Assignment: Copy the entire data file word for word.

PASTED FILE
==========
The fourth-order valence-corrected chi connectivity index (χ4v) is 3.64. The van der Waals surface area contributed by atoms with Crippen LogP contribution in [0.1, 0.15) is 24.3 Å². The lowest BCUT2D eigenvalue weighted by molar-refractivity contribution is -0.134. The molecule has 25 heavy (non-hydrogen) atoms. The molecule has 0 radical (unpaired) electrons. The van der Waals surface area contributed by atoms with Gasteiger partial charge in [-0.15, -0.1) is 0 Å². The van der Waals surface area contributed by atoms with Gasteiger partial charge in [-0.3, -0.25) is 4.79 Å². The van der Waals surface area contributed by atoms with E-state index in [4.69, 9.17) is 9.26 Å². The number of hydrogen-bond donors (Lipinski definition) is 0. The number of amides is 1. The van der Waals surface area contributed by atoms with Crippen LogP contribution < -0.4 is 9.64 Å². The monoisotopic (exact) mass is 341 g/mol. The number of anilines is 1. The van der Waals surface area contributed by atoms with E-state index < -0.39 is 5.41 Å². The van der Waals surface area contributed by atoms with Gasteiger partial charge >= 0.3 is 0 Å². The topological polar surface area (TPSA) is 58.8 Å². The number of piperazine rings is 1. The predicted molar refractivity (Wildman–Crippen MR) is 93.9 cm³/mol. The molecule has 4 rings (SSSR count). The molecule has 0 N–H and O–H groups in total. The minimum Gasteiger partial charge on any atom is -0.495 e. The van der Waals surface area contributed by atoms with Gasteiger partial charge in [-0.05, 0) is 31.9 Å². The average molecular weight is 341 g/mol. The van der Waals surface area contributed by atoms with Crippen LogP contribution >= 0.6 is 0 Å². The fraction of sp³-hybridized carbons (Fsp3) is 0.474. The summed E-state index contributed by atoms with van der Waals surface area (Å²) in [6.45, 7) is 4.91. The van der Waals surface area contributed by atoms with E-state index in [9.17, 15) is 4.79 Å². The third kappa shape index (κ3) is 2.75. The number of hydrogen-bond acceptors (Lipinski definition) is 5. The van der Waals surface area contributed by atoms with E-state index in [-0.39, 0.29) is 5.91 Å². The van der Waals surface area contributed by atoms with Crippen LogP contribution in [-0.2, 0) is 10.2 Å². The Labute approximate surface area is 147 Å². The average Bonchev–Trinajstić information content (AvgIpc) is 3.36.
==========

The fourth-order valence-corrected chi connectivity index (χ4v) is 3.64. The van der Waals surface area contributed by atoms with Crippen LogP contribution in [0.1, 0.15) is 24.3 Å². The lowest BCUT2D eigenvalue weighted by molar-refractivity contribution is -0.134. The molecule has 25 heavy (non-hydrogen) atoms. The molecule has 0 radical (unpaired) electrons. The van der Waals surface area contributed by atoms with Gasteiger partial charge in [-0.15, -0.1) is 0 Å². The van der Waals surface area contributed by atoms with Gasteiger partial charge in [-0.3, -0.25) is 4.79 Å². The van der Waals surface area contributed by atoms with E-state index in [4.69, 9.17) is 9.26 Å². The number of hydrogen-bond donors (Lipinski definition) is 0. The number of amides is 1. The van der Waals surface area contributed by atoms with Crippen LogP contribution < -0.4 is 9.64 Å². The monoisotopic (exact) mass is 341 g/mol. The number of anilines is 1. The van der Waals surface area contributed by atoms with E-state index < -0.39 is 5.41 Å². The van der Waals surface area contributed by atoms with Gasteiger partial charge >= 0.3 is 0 Å². The topological polar surface area (TPSA) is 58.8 Å². The number of piperazine rings is 1. The predicted molar refractivity (Wildman–Crippen MR) is 93.9 cm³/mol. The molecule has 4 rings (SSSR count). The molecule has 0 N–H and O–H groups in total. The minimum Gasteiger partial charge on any atom is -0.495 e. The van der Waals surface area contributed by atoms with Gasteiger partial charge in [-0.05, 0) is 31.9 Å². The average molecular weight is 341 g/mol. The van der Waals surface area contributed by atoms with Crippen LogP contribution >= 0.6 is 0 Å². The fraction of sp³-hybridized carbons (Fsp3) is 0.474. The summed E-state index contributed by atoms with van der Waals surface area (Å²) in [6.45, 7) is 4.91. The van der Waals surface area contributed by atoms with E-state index in [9.17, 15) is 4.79 Å². The third kappa shape index (κ3) is 2.75. The number of hydrogen-bond acceptors (Lipinski definition) is 5. The van der Waals surface area contributed by atoms with E-state index in [-0.39, 0.29) is 5.91 Å². The van der Waals surface area contributed by atoms with Crippen LogP contribution in [-0.2, 0) is 10.2 Å². The Labute approximate surface area is 147 Å². The average Bonchev–Trinajstić information content (AvgIpc) is 3.36.